a Grouse is a gamebird that tastes distinctly unlike chicken
Vijay Prashad’s The Darker Nations is a book that, like Anarchy of Empire, I feel a little uncomfortable criticizing, yet will anyway, because that’s the kind of dutiful blogger I am. Partly because Prashad is interested in something very close to my own writing, I almost can’t help but take issue with the way he goes about it. So a certain amount of my grousing might just boil down to his failure to write the dissertation I’m writing, a weighty failure on his part, and one which I hope he’ll consider more carefully next time. But I also think it goes deeper than that, a problem that is basically endemic to the very kind of “third world”-ism he sets out to chronicle and theorize, and I think his book has largely been celebrated for the wrong reasons.
To wit: there is a certain tension between the way Prashad frames the book’s larger claims and the more finely nuanced micro-textures that emerge when he addresses particular points in the social landscape of the Third World, and when he pays attention to it, his stuff is very, very good. But when he says things like (in his broad sweeping way) “The Third World was not a place. It was a Project,” I start to get uncomfortable. When he says “The Third World Project (the ideology and institutions) enabled the powerless to hold a dialogue with the powerful, and to try to hold them accountable. Today, there is no such vehicle for local dreams…The world was bettered by the attempt to articulate a Third World agenda. Now it is impoverished for the lack of that motion” I find myself making, on the inside, the expression Barack Obama makes at minute 7:32 of this video. I get very itchy when Prashad tries to account for an unaccountably heterogeneous body of humanity by making claims like “They longed for dignity above all else, but also the basic necessities of life (land, peace, and freedom),” and can’t help but feel like he’s striving much too hard to gather under one umbrella a social reality that cannot so easily be summarized (and for which, perhaps, summarizability is precisely the wrong thing to strive for). The vexed structure of the sentence, after all, reflects the different kinds of work it seeks to do: is it possible to long for one thing “above all else” even while longing for something else as well? And what if those two things conflict, as has very often been the case? The “dignity” of national sovereignty (which so often structures the horizon of possibility in these kinds of formulations), as often as not, comes at the cost of great material discomfort and privation, in the long term as well as the short. And of course the whole issue becomes unmanageably complex when you take into account the variety of conflicting social interests that define the last half-century of “Third World” history. Bourgeois nationalists and “traditionalist” peasantries have, as as often as not, had conflicting interests when it came to anti-colonial struggle. What do you do with dictatorships of the one over the other? Calling one “authentic” and the other a comprador or dupe of the West is a losing strategy, albeit one with a long pedigree.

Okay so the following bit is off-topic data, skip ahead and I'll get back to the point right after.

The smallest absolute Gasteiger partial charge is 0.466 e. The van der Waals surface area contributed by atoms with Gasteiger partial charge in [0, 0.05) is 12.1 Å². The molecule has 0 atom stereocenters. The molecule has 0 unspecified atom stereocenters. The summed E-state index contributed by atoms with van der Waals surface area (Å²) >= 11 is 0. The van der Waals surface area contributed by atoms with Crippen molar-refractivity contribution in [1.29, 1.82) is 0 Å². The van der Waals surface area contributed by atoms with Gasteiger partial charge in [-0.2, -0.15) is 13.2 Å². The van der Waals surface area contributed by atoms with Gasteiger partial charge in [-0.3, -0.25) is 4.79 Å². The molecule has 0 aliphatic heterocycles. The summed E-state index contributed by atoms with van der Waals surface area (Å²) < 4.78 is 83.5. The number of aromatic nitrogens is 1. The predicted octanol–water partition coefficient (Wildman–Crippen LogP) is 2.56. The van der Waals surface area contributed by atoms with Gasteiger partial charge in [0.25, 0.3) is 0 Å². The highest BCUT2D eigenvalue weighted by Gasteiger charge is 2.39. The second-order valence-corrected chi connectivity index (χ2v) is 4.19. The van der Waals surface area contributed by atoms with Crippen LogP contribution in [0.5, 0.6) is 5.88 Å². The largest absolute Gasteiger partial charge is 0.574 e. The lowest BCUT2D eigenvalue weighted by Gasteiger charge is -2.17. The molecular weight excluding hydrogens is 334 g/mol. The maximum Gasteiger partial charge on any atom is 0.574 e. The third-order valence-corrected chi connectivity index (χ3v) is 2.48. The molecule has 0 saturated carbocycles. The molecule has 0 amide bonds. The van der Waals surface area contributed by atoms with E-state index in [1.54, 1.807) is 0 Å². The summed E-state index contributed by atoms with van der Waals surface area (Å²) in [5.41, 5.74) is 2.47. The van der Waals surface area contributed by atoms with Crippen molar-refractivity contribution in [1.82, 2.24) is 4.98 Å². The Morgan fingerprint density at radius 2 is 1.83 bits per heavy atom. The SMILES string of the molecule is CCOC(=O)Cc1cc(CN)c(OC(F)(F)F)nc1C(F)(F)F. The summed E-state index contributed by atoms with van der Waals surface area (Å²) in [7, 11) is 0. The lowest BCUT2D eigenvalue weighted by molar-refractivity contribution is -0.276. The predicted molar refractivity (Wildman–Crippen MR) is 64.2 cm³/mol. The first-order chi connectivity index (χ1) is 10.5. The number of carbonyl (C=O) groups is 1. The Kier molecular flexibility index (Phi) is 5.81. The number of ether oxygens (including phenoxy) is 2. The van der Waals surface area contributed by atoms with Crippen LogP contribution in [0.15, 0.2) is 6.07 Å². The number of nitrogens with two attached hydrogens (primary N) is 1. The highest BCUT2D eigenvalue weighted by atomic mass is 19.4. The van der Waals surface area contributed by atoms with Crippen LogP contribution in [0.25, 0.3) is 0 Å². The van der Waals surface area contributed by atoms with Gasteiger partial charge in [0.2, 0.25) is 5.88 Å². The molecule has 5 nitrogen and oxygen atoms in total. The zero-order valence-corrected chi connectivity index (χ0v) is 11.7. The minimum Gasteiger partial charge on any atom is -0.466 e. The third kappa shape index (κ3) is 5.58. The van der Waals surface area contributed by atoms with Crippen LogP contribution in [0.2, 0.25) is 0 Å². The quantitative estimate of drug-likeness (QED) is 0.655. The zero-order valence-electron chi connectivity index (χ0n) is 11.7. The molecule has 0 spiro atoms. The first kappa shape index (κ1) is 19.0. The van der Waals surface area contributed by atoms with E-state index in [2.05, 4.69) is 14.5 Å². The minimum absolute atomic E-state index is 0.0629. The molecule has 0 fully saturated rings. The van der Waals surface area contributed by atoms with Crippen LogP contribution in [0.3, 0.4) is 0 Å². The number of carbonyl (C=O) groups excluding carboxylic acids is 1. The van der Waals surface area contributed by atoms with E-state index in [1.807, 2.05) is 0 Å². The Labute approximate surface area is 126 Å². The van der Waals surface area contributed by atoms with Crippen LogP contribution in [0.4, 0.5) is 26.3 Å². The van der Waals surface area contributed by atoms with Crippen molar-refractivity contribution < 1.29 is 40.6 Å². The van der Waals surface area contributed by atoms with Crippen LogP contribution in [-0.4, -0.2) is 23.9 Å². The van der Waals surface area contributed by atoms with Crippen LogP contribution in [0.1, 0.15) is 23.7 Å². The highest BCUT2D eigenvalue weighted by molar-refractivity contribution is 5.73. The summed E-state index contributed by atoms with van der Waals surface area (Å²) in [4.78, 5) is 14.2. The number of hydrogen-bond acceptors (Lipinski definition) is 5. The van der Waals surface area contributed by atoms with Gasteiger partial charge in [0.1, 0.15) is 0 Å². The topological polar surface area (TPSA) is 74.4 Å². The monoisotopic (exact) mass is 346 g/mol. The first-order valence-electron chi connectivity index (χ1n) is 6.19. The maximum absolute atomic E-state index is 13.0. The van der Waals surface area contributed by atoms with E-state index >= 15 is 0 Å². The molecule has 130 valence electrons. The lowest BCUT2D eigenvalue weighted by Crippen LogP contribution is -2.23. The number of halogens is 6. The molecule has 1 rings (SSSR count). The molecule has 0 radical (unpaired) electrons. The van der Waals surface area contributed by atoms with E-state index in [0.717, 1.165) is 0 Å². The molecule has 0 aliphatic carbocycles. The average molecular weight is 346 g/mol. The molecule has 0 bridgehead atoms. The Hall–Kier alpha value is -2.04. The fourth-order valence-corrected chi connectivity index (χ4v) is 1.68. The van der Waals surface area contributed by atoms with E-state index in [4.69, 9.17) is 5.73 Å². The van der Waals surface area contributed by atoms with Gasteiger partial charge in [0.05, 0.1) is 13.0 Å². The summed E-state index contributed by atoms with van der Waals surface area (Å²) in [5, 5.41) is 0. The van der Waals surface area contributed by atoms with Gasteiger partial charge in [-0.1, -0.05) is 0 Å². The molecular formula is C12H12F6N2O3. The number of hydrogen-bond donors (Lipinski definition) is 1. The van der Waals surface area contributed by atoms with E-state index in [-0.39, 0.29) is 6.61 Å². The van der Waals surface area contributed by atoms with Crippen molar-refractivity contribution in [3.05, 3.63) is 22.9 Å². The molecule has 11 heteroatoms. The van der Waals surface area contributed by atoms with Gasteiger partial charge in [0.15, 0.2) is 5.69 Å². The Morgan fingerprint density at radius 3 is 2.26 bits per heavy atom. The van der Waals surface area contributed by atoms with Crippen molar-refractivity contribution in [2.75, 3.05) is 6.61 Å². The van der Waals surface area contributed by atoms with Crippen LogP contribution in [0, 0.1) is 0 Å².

So Prashad’s statements like “the Third world project united these discordant comrades” feel to me like a kind of wish fulfillment that not only does not really obtain in practice, but which (as political theory) meaningfully obscures much that is of essential importance. The ability of despotic Third World politicians to use anti-imperialist rhetoric to stabilize their regimes depends on exatly this act of conceptually enfolding an entire nation’s interest into that of its elite class, with Robert Mugabe being only a currently topical example. The Algerian revolution often stands in as the paradigmatic anti-colonial revolution (Fanon being the most obvious explanation for why), but if it is, then we should pay more attention to the FLN’s use of violence against the people in whose name it was ostensibly fighting, and allow for the possibility that it did not, in fact, represent them to the extent that it did in theory. Considering every non-white Algerian to have been “comrades” is the kind of theory which forecloses the possibility that they were, in practice, rendered harmonious by a very real kind of violent force.